JUST 3086 The Emergence of Monotheism (4 Credits)
This course is cross-listed with RLGS 3086. Monotheism, the belief in a singular deity, did not arise out of nothing. Rather, the emergence of monotheism was a multi-stage process spanning several millennia and involving numerous religious traditions, primarily Judaism, Christianity, and Islam. This process was marked by internal and external conflict, as individuals and communities struggled to distinguish themselves from their non-monotheistic predecessors and neighbors, while often attempting to convince others to do the same. In this class, we begin with the ancient Near Eastern religious environment in which the idea of monotheism first appeared, then turn our attention to how the movement toward monotheism shapes the texts of the Hebrew Bible, New Testament, and Quran. We also look to archaeological sites and case studies in material culture to fill out our understanding of the lived experiences at play in the emergence of monotheism.
JUST 3090 God and Giving? Religion and Philanthropy in America (4 Credits)
This course is cross-listed with ANTH 3090 and RLGS 3090. The United States is notable for its high levels of religious participation and for its well-established and rapidly expanding nonprofit sector. In this course, we will explore these phenomena from a variety of disciplinary perspectives including anthropology, history, and religious studies in order to understand the intersections of religion and philanthropy. By looking at religious ideologies, social theory, and legal and economic contexts, we will consider how religion, government, and philanthropy shape and are shaped by one another. We will examine a number of case studies including faith responses to Hurricane Katrina, the history of philanthropy in Denver, and U.S.-based religious global giving. We will explore key questions regarding community and social responsibility and ask which actors get to define key societal problems and who is ultimately responsible for responding to these problems.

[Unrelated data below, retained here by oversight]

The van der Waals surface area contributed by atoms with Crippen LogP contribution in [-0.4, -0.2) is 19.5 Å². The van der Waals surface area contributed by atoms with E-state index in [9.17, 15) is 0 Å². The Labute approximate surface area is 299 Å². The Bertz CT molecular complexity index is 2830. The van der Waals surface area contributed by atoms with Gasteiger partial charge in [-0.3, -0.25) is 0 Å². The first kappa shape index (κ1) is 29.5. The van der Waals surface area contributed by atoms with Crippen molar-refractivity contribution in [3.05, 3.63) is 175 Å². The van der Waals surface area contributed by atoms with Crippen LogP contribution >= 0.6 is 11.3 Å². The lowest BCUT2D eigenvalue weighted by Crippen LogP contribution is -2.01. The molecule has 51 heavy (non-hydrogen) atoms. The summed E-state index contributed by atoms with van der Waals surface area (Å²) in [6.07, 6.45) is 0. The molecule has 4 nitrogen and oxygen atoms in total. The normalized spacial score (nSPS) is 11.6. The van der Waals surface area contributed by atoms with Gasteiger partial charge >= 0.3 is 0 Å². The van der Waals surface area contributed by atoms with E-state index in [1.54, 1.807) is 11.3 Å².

JUST 3102 Early Judaism (4 Credits)
This course traces the development of Judaism in history and literature from the Babylonian Exile and the end of the biblical period through the origins of Rabbinic Judaism and the completion of the Babylonian Talmud (c. 650 CE). However, special emphasis is placed on Jewish culture in the late Second Temple period (c. 200 BCE to 100 CE) and its impact on the early Christian movement, including Jewish literature from the time of Jesus, lost texts of the Bible, new evidence from the Dead Sea Scrolls, and the few surviving historical sources of the Second Temple Period. In addition, students analyze how the Bible came to be and understand how sacred texts and their interpretations eventually became the new center of both Judaism and Christianity. Cross listed with RLGS 3102.